The National Coordinator for Shea Network Ghana (SNG), Iddi Zakaria, has called on government to compensate communities where Shea trees are destroyed to make room for government projects and infrastructure.
According to him, Shea trees serve as the main source of livelihood for rural women; therefore, when the trees are destroyed without any replanting or compensations for the rural women, they are denied their daily bread and only source of income.
The National Coordinator, who disclosed this to B&FT in an interview, noted that the Shea tree increasingly is under threat due to its destruction for commercial farming, extension of government development projects, and other factors such as bush fires among others.
“There is a limited day to day ownership and surveillance on the trees’ survival, making it difficult for the marginalised women, especially, who depend on the economic trees for their livelihoods,” he said.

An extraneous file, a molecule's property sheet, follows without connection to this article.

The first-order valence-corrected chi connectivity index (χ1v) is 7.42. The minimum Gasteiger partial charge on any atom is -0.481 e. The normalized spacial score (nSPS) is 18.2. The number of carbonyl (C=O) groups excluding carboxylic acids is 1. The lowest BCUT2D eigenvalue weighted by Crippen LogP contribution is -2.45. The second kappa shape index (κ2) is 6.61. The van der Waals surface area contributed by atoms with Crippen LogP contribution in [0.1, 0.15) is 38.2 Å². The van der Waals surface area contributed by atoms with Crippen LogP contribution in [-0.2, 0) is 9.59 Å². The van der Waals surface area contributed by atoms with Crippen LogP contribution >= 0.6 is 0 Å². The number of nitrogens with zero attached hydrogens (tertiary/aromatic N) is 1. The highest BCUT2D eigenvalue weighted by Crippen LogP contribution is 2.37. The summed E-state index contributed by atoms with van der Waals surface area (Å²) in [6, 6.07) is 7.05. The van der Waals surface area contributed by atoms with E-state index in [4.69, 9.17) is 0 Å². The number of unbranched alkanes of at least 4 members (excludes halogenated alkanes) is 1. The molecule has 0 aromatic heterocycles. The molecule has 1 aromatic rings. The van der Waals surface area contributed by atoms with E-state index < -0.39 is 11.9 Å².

“The women who mostly collect the nuts do not have ownership rights of trees to be able to invest in them and also protect them to guarantee future access,” he added.
“We therefore call on the assembly to leverage other projects such as Planting for Export and Rural Development (PERD) and other initiatives on Shea, and develop bye-laws to protect Shea resources in the communities. There is need for proper targetting and ensuring the inclusion of Shea women in governance of the upcoming Tree Crops Development Authority,” he added.
He also called for immediate amendment of the Economic Plants Protection Act, to include Shea and help prevent the destruction of economic Shea trees for illegal charcoal production and logging; as well as their destruction by government to make room for developmental projects and infrastructure.
The trees, when added to the policy, would help government and other individuals that tamper with the trees pay compensation to the women in affected communities.
A farmer and leader of the Laligu Women Cooperative Group, Salima Mohammed, in an interview said they used to collect the Shea nuts as a hobby and sell them in bowls for little – but with the inception of the GESI Shea Project and training they have received from SNG, Shea picking has become a profession and means of survival for them and their families.
“We use to sell in small bowls for as low as GH¢5; but thanks to SNG and the GESI Shea project, we are able to pick more nuts, sell in bulk and even process them into butter. Today, we have been able to form our own Village Savings and Loan Association (VSLA) to support each other financially,” she added.